LCN2 as a Potential Radiation Biodosimetry Marker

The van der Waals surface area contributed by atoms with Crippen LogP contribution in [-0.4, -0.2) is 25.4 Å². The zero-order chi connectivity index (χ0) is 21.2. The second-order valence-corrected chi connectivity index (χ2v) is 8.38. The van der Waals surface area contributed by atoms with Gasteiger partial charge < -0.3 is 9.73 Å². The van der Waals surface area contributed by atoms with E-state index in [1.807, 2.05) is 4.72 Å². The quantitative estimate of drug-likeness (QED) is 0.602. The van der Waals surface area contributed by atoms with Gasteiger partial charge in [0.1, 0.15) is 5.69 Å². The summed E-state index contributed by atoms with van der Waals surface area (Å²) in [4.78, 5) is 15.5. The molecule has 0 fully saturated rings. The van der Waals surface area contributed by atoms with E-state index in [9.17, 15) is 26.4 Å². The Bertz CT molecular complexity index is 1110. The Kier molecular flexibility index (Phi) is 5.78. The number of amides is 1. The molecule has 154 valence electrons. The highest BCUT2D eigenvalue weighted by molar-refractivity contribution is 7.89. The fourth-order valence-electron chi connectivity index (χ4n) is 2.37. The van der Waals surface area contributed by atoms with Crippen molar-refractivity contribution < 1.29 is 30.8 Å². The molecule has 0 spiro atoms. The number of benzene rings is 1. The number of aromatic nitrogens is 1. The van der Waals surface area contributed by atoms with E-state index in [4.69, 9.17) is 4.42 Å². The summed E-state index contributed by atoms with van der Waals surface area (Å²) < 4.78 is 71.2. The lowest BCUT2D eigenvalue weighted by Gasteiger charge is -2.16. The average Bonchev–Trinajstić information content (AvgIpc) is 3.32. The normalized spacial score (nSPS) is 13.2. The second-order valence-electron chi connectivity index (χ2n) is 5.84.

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Ionizing radiation was first discovered in 1895 by Wilhelm Conrad Röntgen. Since then, a plethora of scientific literature has thoroughly and explicitly confirmed the fact that ionizing radiation causes damage in biological systems. Today, the risk of high-dose radiation exposure is low for the average citizen; however, the possibility of terrorism or large-scale nuclear accidents is constantly increasing. Such a disaster could result in dangerous levels of radiation exposure in thousands of people and is regarded by most governments as one of the gravest threats facing our modern society. As such, there is a dire need for effective, robust, simple, and scalable diagnostic tools to identify the radiation dose received and direct palliative care for affected victims. However, the current state of radiation biodosimetry methods suitable for field scenarios remains alarmingly lacking, limiting the preparedness of our society to such catastrophic events. Here, we propose the use of lipocalin 2 (LCN2), a 25 kDa secreted glycoprotein, as a potential radiation biodosimetry marker for radiation damage. LCN2 expression is induced by radiation in mouse tissues and plasma in a dose-dependent manner. Our studies also revealed that LCN2 is upregulated in non-human primate plasma by ionizing radiation and persists at a constant level from 5 to 25 hours post exposure. This corresponds with the realistic time period during a radioactive disaster in which emergency responders can be expected to arrive, and victims of radiation exposure most critically require treatment for acute radiation syndrome. A diagnostic blood or urine test measuring LCN2 could provide rapid, inexpensive, and reliable evaluation of thousands of potentially exposed individuals, making it an ideal biodosimetry marker for use in large-scale nuclear disaster scenarios.